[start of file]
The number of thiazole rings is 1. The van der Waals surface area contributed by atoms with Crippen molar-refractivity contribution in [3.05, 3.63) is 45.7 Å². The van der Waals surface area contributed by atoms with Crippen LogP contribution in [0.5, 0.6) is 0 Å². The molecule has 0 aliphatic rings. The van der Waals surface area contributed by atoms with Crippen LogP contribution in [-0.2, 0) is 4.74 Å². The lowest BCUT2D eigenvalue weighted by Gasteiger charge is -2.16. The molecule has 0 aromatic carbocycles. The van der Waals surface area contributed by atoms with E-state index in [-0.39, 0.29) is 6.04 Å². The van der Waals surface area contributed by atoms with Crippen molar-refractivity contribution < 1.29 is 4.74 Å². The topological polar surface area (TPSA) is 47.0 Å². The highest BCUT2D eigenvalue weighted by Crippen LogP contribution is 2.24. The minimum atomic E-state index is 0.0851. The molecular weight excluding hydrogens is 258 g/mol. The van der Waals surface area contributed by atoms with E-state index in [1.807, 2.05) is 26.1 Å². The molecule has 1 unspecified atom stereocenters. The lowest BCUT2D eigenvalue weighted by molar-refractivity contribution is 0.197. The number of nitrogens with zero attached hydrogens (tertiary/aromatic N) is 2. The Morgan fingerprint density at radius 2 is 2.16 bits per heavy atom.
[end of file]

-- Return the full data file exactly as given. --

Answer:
The number of thiazole rings is 1. The van der Waals surface area contributed by atoms with Crippen molar-refractivity contribution in [3.05, 3.63) is 45.7 Å². The van der Waals surface area contributed by atoms with Crippen LogP contribution in [0.5, 0.6) is 0 Å². The molecule has 0 aliphatic rings. The van der Waals surface area contributed by atoms with Crippen LogP contribution in [-0.2, 0) is 4.74 Å². The lowest BCUT2D eigenvalue weighted by Gasteiger charge is -2.16. The molecule has 0 aromatic carbocycles. The van der Waals surface area contributed by atoms with E-state index in [-0.39, 0.29) is 6.04 Å². The van der Waals surface area contributed by atoms with Crippen molar-refractivity contribution < 1.29 is 4.74 Å². The topological polar surface area (TPSA) is 47.0 Å². The highest BCUT2D eigenvalue weighted by Crippen LogP contribution is 2.24. The minimum atomic E-state index is 0.0851. The molecular weight excluding hydrogens is 258 g/mol. The van der Waals surface area contributed by atoms with E-state index in [1.807, 2.05) is 26.1 Å². The molecule has 1 unspecified atom stereocenters. The lowest BCUT2D eigenvalue weighted by molar-refractivity contribution is 0.197. The number of nitrogens with zero attached hydrogens (tertiary/aromatic N) is 2. The Morgan fingerprint density at radius 2 is 2.16 bits per heavy atom.